PSA is redoubling our efforts to ensure fair remuneration for pharmacists that reflects our training and expertise.
The launch of Pharmacists in 2023 in February 2019 was the culmination of two years of work to advance roles, recognition and remuneration for pharmacists and improve the health of all Australians. At the launch, it was pleasing to hear the Minister for Health publicly commit to PSA being a signatory to the Seventh Community Pharmacy Agreement (7CPA).
‘As we look forward to pharmacy in 2023, the goal is the integrated role of pharmacists practising to their full scope,’ said Minister Greg Hunt. ‘We will now work with you on these recommendations … and I make this commitment that you (PSA) will be the signatories for the first time for the 7CPA.’
While this may have come as a surprise to some, it was no surprise to PSA as the Minister confirmed this to PSA in late 2018.
This announcement is a recognition of the role that PSA has in ensuring pharmacists have representation at the negotiating table, and that we achieve the best outcome for pharmacists, patients and for our health system. Mr Hunt also committed to building expanded scope of practice for pharmacists into the 7CPA so that pharmacists will be increasingly involved in preventive health.
PSA takes our role in the agreement very seriously. It is an announcement that we have sought in previous CPAs and is in response to the Review of Pharmacy Remuneration and Regulation that recommended PSA be included in the CPA negotiations.
While there are some actions in Pharmacists in 2023 that are broader than the CPA, we have highlighted a number of key actions that should be considered as part of the CPA, and Pharmacists in 2023 will help us frame the services and structure of the CPA. PSA is taking a leadership role in medicine safety. We recently showed in our Medicine Safety: Take Care report just how many Australians are affected by medicine misuse, leading to 650,000 presentations to hospitals each year. Pharmacists in 2023 and the services that are included in the 7CPA should be focused on addressing the significant issues we have with medicine safety in Australia.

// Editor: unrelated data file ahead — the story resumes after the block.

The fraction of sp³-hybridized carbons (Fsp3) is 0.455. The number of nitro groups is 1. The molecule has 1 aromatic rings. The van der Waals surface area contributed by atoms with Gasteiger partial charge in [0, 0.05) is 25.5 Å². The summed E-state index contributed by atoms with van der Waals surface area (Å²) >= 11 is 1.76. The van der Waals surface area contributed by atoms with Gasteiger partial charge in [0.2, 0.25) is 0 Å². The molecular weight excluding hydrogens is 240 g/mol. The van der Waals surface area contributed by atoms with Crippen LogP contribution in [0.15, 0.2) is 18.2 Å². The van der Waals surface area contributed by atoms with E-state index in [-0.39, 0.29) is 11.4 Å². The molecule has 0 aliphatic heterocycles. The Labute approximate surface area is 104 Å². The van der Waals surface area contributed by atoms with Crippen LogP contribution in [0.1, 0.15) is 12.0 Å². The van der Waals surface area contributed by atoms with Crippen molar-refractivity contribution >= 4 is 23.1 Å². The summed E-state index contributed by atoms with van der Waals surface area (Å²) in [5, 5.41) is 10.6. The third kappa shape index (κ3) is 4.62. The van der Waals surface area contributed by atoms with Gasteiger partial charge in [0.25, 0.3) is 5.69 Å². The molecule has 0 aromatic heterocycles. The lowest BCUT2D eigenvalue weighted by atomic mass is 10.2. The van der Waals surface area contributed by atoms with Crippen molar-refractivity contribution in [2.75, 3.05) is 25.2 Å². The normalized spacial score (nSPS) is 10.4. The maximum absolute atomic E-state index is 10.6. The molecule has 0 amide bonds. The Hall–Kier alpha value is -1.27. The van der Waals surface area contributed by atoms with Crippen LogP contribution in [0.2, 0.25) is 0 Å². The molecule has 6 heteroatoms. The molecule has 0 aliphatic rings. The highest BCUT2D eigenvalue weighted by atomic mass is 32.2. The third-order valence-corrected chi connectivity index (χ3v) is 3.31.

Minister Hunt’s announcement is a confirmation of the work PSA has done over many years to expand the role of pharmacists. Recently, we have achieved major steps towards making that happen.
I would also highlight our submission to the Fair Work Commission’s (FWC) four yearly review of the Pharmacy Industry Award 2010, which late last year rejected a remuneration rise in the pharmacist award. While this was a blow to the profession, the FWC did accept other grounds such as medication reviews for potentially increased remuneration.
PSA stated that current remuneration should be increased to reflect accredited pharmacists’ additional training, experience and responsibility. The FWC found that there should be an ‘allowance’ paid for an accredited pharmacist to conduct medication reviews. PSA’s submission is detailed on the next page.
Pharmacists and pharmacy owners tell me day in and day out that they want to be fairly remunerated, and pharmacy owners want to be able to pay employee pharmacists better. Nearly 12 months from the start of the next agreement, there is no better time to be attempting to lift the pay of pharmacists, so we can reflect that in the next Community Pharmacy Agreement.
DR CHRIS FREEMAN FPS, BPharm, GDipClinPharm, PhD, AACPA, AdvPracPharm, BCACP, MAICD